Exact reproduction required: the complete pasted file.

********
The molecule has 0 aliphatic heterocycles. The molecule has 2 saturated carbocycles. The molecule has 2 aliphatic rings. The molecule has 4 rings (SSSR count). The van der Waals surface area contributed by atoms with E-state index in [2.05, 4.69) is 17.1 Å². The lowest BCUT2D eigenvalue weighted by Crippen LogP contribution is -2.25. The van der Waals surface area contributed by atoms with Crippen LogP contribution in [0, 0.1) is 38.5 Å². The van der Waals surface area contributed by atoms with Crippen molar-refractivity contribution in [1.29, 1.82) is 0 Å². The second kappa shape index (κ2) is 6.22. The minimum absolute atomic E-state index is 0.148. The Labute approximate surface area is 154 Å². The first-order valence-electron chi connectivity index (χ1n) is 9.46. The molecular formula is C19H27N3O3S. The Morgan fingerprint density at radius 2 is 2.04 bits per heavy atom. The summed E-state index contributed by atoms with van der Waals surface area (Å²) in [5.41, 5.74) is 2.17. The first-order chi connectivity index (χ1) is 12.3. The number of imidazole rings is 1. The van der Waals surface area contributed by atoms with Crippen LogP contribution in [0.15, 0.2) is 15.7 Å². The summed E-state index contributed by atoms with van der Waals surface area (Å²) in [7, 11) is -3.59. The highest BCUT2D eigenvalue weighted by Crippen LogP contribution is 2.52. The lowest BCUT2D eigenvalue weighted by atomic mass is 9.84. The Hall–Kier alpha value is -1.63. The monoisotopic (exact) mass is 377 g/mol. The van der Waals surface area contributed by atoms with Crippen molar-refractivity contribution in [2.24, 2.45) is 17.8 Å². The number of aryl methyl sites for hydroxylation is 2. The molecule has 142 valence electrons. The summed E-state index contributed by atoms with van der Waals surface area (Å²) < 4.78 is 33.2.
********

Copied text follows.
The molecule has 0 aliphatic heterocycles. The molecule has 2 saturated carbocycles. The molecule has 2 aliphatic rings. The molecule has 4 rings (SSSR count). The van der Waals surface area contributed by atoms with E-state index in [2.05, 4.69) is 17.1 Å². The lowest BCUT2D eigenvalue weighted by Crippen LogP contribution is -2.25. The van der Waals surface area contributed by atoms with Crippen LogP contribution in [0, 0.1) is 38.5 Å². The van der Waals surface area contributed by atoms with Crippen molar-refractivity contribution in [1.29, 1.82) is 0 Å². The second kappa shape index (κ2) is 6.22. The minimum absolute atomic E-state index is 0.148. The Labute approximate surface area is 154 Å². The first-order valence-electron chi connectivity index (χ1n) is 9.46. The molecular formula is C19H27N3O3S. The Morgan fingerprint density at radius 2 is 2.04 bits per heavy atom. The summed E-state index contributed by atoms with van der Waals surface area (Å²) in [5.41, 5.74) is 2.17. The first-order chi connectivity index (χ1) is 12.3. The number of imidazole rings is 1. The van der Waals surface area contributed by atoms with Crippen LogP contribution in [0.15, 0.2) is 15.7 Å². The summed E-state index contributed by atoms with van der Waals surface area (Å²) in [7, 11) is -3.59. The highest BCUT2D eigenvalue weighted by Crippen LogP contribution is 2.52. The lowest BCUT2D eigenvalue weighted by atomic mass is 9.84. The Hall–Kier alpha value is -1.63. The monoisotopic (exact) mass is 377 g/mol. The van der Waals surface area contributed by atoms with Crippen molar-refractivity contribution in [2.24, 2.45) is 17.8 Å². The number of aryl methyl sites for hydroxylation is 2. The molecule has 142 valence electrons. The summed E-state index contributed by atoms with van der Waals surface area (Å²) < 4.78 is 33.2.